Once upon a time, long, long, ago... a young prince of Krakow, Henryk Probius, set about restoring the fortunes and domains of a fragmented Poland. In order to do this, he had to go to Rome, and gain the Pope’s approval. His big problem was lack of money, so he appealed to the nobles, merchants and knights of Krakow for help.
None answered his call, and in desperation the prince turned to a terrible witch who lived in isolation in the darkest corner of Malopolska’s countryside.
The witch agreed to help him in his quest but, as is often the case, there was a snag with the hag. She would help the prince raise the money to travel to Rome, but he must go alone and leave behind his own knights. His mission would, she assured him, be accomplished, but only if he allowed the knights to be transformed into pigeons until his return.
Reluctantly, the prince agreed, and the next day the transformation took place. The knights gathered in the square, the witch muttered her spell, and then... there were pigeons. They squawked and flapped and took refuge on the tower of the Mariacki Church, from where tiny stones fell and turned to gold.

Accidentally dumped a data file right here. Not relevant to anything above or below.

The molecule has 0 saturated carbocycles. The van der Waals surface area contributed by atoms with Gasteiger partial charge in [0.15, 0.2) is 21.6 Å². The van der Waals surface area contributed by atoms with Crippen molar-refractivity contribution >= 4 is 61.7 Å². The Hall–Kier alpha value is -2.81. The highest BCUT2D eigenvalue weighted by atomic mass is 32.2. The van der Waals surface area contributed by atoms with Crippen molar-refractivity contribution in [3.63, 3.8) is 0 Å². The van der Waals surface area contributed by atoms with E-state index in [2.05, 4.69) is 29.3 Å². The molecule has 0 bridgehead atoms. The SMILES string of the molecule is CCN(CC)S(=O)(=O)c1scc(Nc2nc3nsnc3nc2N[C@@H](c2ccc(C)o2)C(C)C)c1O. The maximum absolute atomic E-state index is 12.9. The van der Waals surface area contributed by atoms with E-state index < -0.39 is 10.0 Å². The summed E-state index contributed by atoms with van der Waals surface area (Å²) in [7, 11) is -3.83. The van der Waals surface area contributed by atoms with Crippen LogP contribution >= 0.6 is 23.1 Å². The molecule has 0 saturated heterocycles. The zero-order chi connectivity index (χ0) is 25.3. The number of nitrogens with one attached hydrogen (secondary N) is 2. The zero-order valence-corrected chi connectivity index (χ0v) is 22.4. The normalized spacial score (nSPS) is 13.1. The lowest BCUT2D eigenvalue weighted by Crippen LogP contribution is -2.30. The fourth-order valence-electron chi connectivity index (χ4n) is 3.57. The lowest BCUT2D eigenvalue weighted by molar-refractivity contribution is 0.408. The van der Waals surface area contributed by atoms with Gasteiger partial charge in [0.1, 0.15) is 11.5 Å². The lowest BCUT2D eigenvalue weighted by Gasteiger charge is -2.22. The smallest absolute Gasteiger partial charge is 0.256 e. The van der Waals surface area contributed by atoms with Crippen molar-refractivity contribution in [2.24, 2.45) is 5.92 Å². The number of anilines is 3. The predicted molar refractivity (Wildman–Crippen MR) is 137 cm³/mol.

The prince had the money for his mission, and set off to Rome.
It is often said that youth is wasted on the young. The same is true of money, and the prince spent all the gold before he even reached Italy. In poverty and shame he returned to Krakow, to beg the witch to help him, and to release his men from their enchantment.
Of course, she was nowhere to be found, the spell was never lifted... and the knights remain, imprisoned in feathered bodies, waiting for their prince to return, restore them, and reunite their nation.